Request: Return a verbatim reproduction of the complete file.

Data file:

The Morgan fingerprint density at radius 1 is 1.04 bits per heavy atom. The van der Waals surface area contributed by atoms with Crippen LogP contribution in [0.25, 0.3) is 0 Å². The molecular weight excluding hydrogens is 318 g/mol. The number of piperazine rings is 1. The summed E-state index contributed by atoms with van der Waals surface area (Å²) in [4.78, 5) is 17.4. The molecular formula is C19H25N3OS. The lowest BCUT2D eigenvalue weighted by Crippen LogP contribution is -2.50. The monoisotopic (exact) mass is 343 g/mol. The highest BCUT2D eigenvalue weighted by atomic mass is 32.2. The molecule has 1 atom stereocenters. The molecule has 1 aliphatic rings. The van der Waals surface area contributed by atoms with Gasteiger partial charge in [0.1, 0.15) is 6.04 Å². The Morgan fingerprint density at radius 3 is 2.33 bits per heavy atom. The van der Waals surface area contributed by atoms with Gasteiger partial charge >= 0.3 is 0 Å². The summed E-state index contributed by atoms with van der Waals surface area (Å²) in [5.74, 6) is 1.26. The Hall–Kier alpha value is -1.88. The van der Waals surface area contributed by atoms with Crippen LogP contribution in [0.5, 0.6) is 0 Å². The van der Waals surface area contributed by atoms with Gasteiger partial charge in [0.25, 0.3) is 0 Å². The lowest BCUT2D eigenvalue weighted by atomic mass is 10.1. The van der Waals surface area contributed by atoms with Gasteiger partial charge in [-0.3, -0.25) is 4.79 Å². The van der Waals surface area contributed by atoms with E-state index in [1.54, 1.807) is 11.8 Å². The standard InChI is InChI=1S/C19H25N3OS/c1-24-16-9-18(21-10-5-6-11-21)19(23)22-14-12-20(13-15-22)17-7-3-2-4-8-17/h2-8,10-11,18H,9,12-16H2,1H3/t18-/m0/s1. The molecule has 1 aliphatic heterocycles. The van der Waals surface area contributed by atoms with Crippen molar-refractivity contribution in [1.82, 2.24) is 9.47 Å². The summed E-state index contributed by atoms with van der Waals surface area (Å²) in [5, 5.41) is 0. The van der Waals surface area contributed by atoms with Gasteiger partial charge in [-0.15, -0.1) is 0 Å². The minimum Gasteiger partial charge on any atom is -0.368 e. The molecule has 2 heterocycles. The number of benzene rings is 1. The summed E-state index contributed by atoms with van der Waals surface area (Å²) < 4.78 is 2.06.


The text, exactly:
The Morgan fingerprint density at radius 1 is 1.04 bits per heavy atom. The van der Waals surface area contributed by atoms with Crippen LogP contribution in [0.25, 0.3) is 0 Å². The molecular weight excluding hydrogens is 318 g/mol. The number of piperazine rings is 1. The summed E-state index contributed by atoms with van der Waals surface area (Å²) in [4.78, 5) is 17.4. The molecular formula is C19H25N3OS. The lowest BCUT2D eigenvalue weighted by Crippen LogP contribution is -2.50. The monoisotopic (exact) mass is 343 g/mol. The highest BCUT2D eigenvalue weighted by atomic mass is 32.2. The molecule has 1 atom stereocenters. The molecule has 1 aliphatic rings. The van der Waals surface area contributed by atoms with Gasteiger partial charge in [0.1, 0.15) is 6.04 Å². The Morgan fingerprint density at radius 3 is 2.33 bits per heavy atom. The van der Waals surface area contributed by atoms with Gasteiger partial charge >= 0.3 is 0 Å². The summed E-state index contributed by atoms with van der Waals surface area (Å²) in [5.74, 6) is 1.26. The Hall–Kier alpha value is -1.88. The van der Waals surface area contributed by atoms with Crippen LogP contribution in [0.5, 0.6) is 0 Å². The van der Waals surface area contributed by atoms with Gasteiger partial charge in [0.25, 0.3) is 0 Å². The lowest BCUT2D eigenvalue weighted by atomic mass is 10.1. The van der Waals surface area contributed by atoms with Gasteiger partial charge in [-0.3, -0.25) is 4.79 Å². The van der Waals surface area contributed by atoms with E-state index in [1.54, 1.807) is 11.8 Å². The standard InChI is InChI=1S/C19H25N3OS/c1-24-16-9-18(21-10-5-6-11-21)19(23)22-14-12-20(13-15-22)17-7-3-2-4-8-17/h2-8,10-11,18H,9,12-16H2,1H3/t18-/m0/s1. The molecule has 1 aliphatic heterocycles. The van der Waals surface area contributed by atoms with Crippen molar-refractivity contribution in [1.82, 2.24) is 9.47 Å². The summed E-state index contributed by atoms with van der Waals surface area (Å²) in [5, 5.41) is 0. The van der Waals surface area contributed by atoms with Gasteiger partial charge in [-0.15, -0.1) is 0 Å². The minimum Gasteiger partial charge on any atom is -0.368 e. The molecule has 2 heterocycles. The number of benzene rings is 1. The summed E-state index contributed by atoms with van der Waals surface area (Å²) < 4.78 is 2.06.